Inverlussa Marine Services – a family owned business based on the Isle of Mull – has been awarded a 12 month contract to supply a 21 metre purpose built vessel, Margaret Sinclair, to support The Scottish Salmon Company’s site service work across the west coast of Scotland. This will create two local jobs.
Starting in April, the charter will provide a vessel with a total crew of four, who will work on a rota, helping with a range of activities including net changes, feed deliveries and care of salmon.
The boat will be kitted out to The Scottish Salmon Company’s requirements, which includes ISO containers and pump systems to enhance safety practices in. getting treatments for the fish into the cages.
Ben Wilson, who runs Inverlussa with his father Douglas, says: ‘This is a big boost and reinforces our position as one of the leading operators in Scotland.
‘A long-term contract like this enables us to develop the business and gives us the confidence to commit further to the aquaculture industry. We’ve been able to recruit two new members of the team, taking our staff count to 23, all of whom are from the local area.’
Stewart McLelland, Chief Executive of The Scottish Salmon Company, says: ‘This investment is a key component of our business strategy as we continue to improve efficiencies across the business. The charter will support a range of activities across our West coast sites, promoting best practice.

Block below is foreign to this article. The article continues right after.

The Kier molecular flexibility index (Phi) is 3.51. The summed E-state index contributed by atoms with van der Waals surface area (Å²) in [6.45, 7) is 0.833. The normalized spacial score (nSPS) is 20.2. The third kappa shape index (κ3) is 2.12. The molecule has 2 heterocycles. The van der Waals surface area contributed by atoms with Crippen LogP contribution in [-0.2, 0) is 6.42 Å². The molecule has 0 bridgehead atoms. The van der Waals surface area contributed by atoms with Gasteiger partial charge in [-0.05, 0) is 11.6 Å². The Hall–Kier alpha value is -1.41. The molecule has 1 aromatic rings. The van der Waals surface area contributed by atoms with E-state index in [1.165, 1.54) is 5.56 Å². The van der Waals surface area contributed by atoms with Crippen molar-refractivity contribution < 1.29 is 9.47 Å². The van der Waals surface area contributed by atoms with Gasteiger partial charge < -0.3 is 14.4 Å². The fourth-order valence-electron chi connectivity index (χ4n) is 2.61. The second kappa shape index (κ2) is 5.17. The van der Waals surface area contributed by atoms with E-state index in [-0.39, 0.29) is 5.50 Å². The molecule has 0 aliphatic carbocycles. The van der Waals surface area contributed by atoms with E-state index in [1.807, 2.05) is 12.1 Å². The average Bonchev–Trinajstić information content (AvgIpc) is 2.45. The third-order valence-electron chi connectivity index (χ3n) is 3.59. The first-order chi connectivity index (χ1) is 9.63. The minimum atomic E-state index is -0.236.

‘Inverlussa Marine is an important supplier and we are pleased that on this occasion we can use a local supplier in order to keep the economic benefits of its business within the local community.’
The farmed salmon industry is important to the west coast of Scotland and to the Scottish economy as a whole. There are also a range of locally based secondary services it requires – such as those here from Inverlussa Marine Services.
For all of these reasons it could not be more important that this industry never triggers the melt down situation which is always on the near horizon with any process as intensive as fish farming.
For that reason, part of the way we support the industry is to be rigorous in calling it to account to clean up its act.
The necessary address to key issues around sea lice; mortality disposals; much longer fallowing of cages to allow something approaching cleaning of the sea bed below; and predator protection which precludes the shooting of seals would mean an essentially modest deployment from profits.
The results, however, along with the necessary public information on individual farm’s compliance with production and environmental requirements, would lead to better animal welfare, a cleaner marine environment and food products with reliable traceability, offering no concerns of any kind at any level .
Closed containment systems – which avoid many of the issues which anger those who have come to oppose fish farming as it is practiced here, are clearly worth exploring and it is interesting that one such farm is to trial this in Kintyre in Argyll.
Biting the bullet on fulfilling these public needs and accepting that investment to do so is required, would allow the Scottish public as a whole to embrace salmon farming at a level they have not yet been able to do. That is a situation we would very much like to see.
An industry that contributes impressive figures to the Scottish economic performance – but much less cash, with major operators headquartered in other countries and profits shipped out – and is adrift in its practices from what the general public requires to see, has solid progress to make to improve its public relations.